“How have you been?”
“Alright. Marlene’s here.”
“Oh I know I saw her wrestling with this old bint for a copy of a Guide to Advanced Transfiguration.”
Emmeline nodded grinning widely, “looks like she was winning too.”
Mary gave a sigh. Leave it to Marlene to assault someone’s grandmother for a textbook. “Hey, you wouldn’t happen to have seen Sirius would you?”
“Black? In a bookstore?” She started to laugh but stopped when she saw Emmeline’s reddening cheeks.
“Yeah, well we came in together I convinced him he should at least have the books he needs for classes.” Mary could feel a little alarm buzzing in her head telling her there was something behind the words.
“You mean…you and Black…” the brunette nodded, blushing even more.
“Since last week, we’ve been sending letters back and forth all summer. And I finally asked him out and he said yes.”
Letters? Mary couldn’t speak Emmeline was grinning at her, probably waiting for a congratulations, but she couldn’t form the words. Her brain was a jumbled mess of images; Black bothering her in the common room, him chasing her on the train, the note Marlene had handed her. She wasn’t confidant enough to believe he had a crush on her or anything but at least some amount of liking.
“Well, I have to go find him. See you next week.”
“Later.” Mary replied but the girl was already gone.
She tore up the parchment and threw it in the trash along with Black’s stupid note. It had been a letter she had been planning to send him but never got the nerve too. It wasn’t that she had been scared to send the letter. It was just that she wasn’t sure if what she had written was good enough. What did you say to someone that you hardly spoke too? ‘Hi, how is your summer going?’ That would have been a waste of a trip for Dax. So she had waited until nearly the end of summer so she could have something to write and she had.
Yes, she had asked him about his summer, but she had also written to tell him about her OWLs and about Marlene making Hufflepuff quidditch captain. She had tried to apologize about her comment on the train with a pathetic joke. And she had asked him why hadn’t he handed her the note himself.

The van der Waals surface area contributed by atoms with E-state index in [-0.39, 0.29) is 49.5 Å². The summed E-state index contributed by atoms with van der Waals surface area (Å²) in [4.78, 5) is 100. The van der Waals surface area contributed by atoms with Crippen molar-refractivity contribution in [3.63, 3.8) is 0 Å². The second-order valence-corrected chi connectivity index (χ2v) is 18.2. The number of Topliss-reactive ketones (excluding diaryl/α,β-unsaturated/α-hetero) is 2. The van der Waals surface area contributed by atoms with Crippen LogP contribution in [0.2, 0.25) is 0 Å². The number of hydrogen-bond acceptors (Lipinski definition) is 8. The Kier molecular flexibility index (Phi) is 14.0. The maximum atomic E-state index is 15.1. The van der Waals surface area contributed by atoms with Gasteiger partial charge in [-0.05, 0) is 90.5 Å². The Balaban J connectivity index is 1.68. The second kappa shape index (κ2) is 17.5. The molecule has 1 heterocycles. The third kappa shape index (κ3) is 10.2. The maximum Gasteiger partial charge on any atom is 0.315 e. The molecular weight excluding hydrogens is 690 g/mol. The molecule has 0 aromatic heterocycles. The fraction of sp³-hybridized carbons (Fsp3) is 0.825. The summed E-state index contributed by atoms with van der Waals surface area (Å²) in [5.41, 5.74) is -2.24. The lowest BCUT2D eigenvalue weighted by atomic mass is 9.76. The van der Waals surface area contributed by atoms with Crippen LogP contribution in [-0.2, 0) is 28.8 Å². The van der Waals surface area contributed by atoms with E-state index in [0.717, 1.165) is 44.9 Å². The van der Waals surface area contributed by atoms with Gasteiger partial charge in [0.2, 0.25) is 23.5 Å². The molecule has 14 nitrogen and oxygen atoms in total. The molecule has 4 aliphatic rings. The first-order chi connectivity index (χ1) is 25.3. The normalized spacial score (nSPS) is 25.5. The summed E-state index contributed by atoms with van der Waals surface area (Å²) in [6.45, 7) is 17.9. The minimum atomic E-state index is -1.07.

She had been planning to send it the night before returning to school. At least that way she would most likely be free of having to endure his reply. But now that wasn’t going to happen.
He was dating Emmeline Vance. After sending letters. How many other girls had he been writing letters to? Was this what he did every summer? Hand out scraps of parchment with his address on it to any girl who would take it? Hoping to have meaningless conversations with them over the break in hopes he would get something out of it?
Mary felt like such an idiot to even allow herself to think Black liked her. A boy like him barely paid attention to the girls that looked good enough to end up on the cover of magazines. So why would he like a bookworm who got panic attacks in a crowded room?
At least I didn’t write him, she reasoned, that would have made things worst. And no one knows that I even though of it. Not even Marlene. Mary glanced at the boy sleeping in her bed. She had mentioned the letter to Marcus at one point over the summer when she was desperate for material. She had asked him what he talked about with his little girlfriend down the street. The information on the sliminess of toads versus newts was less than helpful. Mary sighed and fell back onto the bed.
This was what she got when she allowed boys to enter her thoughts, nothing but sighs and confusion. She should have seen the warning signs the moment they actually had some semblance of a conversation. He had been what he always was - agitating, and smug and a cocky, arrogant, attract-
Mary sat up eyes wide open in the dim lighting.
“No.” She told herself firmly. “None of that.” She wasn’t going to deny it, Sirius Black was handsome, and it was a nearly impossible task to not stare at him when he was present but Mary was not attracted to him. It took more then good genes to trap a person in that sticky web and Mary was not an easy catch.
It was simple - she didn’t care for boys, Sirius Black included.